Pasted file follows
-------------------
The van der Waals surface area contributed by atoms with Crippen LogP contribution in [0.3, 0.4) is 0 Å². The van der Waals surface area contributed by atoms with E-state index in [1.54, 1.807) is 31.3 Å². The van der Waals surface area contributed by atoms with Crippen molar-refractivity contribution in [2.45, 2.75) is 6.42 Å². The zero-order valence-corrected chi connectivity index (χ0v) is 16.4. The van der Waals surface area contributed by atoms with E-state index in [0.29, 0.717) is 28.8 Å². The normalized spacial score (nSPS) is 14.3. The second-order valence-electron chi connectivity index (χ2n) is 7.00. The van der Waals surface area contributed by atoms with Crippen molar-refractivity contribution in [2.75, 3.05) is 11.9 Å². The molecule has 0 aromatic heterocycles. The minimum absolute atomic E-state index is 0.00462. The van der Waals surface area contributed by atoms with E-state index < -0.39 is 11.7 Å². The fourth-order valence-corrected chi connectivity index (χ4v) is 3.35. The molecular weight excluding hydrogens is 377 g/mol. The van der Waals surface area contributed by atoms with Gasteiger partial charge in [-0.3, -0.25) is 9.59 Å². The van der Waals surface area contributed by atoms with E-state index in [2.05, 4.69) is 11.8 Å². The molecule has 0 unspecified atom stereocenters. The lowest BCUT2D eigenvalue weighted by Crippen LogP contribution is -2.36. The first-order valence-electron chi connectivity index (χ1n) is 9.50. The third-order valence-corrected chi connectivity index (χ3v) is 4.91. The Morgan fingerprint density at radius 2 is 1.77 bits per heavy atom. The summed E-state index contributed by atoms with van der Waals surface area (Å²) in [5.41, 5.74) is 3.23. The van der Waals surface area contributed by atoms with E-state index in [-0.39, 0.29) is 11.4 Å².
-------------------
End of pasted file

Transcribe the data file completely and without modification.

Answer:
The van der Waals surface area contributed by atoms with Crippen LogP contribution in [0.3, 0.4) is 0 Å². The van der Waals surface area contributed by atoms with E-state index in [1.54, 1.807) is 31.3 Å². The van der Waals surface area contributed by atoms with Crippen molar-refractivity contribution in [2.45, 2.75) is 6.42 Å². The zero-order valence-corrected chi connectivity index (χ0v) is 16.4. The van der Waals surface area contributed by atoms with E-state index in [0.29, 0.717) is 28.8 Å². The normalized spacial score (nSPS) is 14.3. The second-order valence-electron chi connectivity index (χ2n) is 7.00. The van der Waals surface area contributed by atoms with Crippen molar-refractivity contribution in [2.75, 3.05) is 11.9 Å². The molecule has 0 aromatic heterocycles. The minimum absolute atomic E-state index is 0.00462. The van der Waals surface area contributed by atoms with E-state index < -0.39 is 11.7 Å². The fourth-order valence-corrected chi connectivity index (χ4v) is 3.35. The molecular weight excluding hydrogens is 377 g/mol. The van der Waals surface area contributed by atoms with Gasteiger partial charge in [-0.3, -0.25) is 9.59 Å². The van der Waals surface area contributed by atoms with E-state index in [2.05, 4.69) is 11.8 Å². The molecule has 0 unspecified atom stereocenters. The lowest BCUT2D eigenvalue weighted by Crippen LogP contribution is -2.36. The first-order valence-electron chi connectivity index (χ1n) is 9.50. The third-order valence-corrected chi connectivity index (χ3v) is 4.91. The Morgan fingerprint density at radius 2 is 1.77 bits per heavy atom. The summed E-state index contributed by atoms with van der Waals surface area (Å²) in [5.41, 5.74) is 3.23. The van der Waals surface area contributed by atoms with E-state index in [-0.39, 0.29) is 11.4 Å².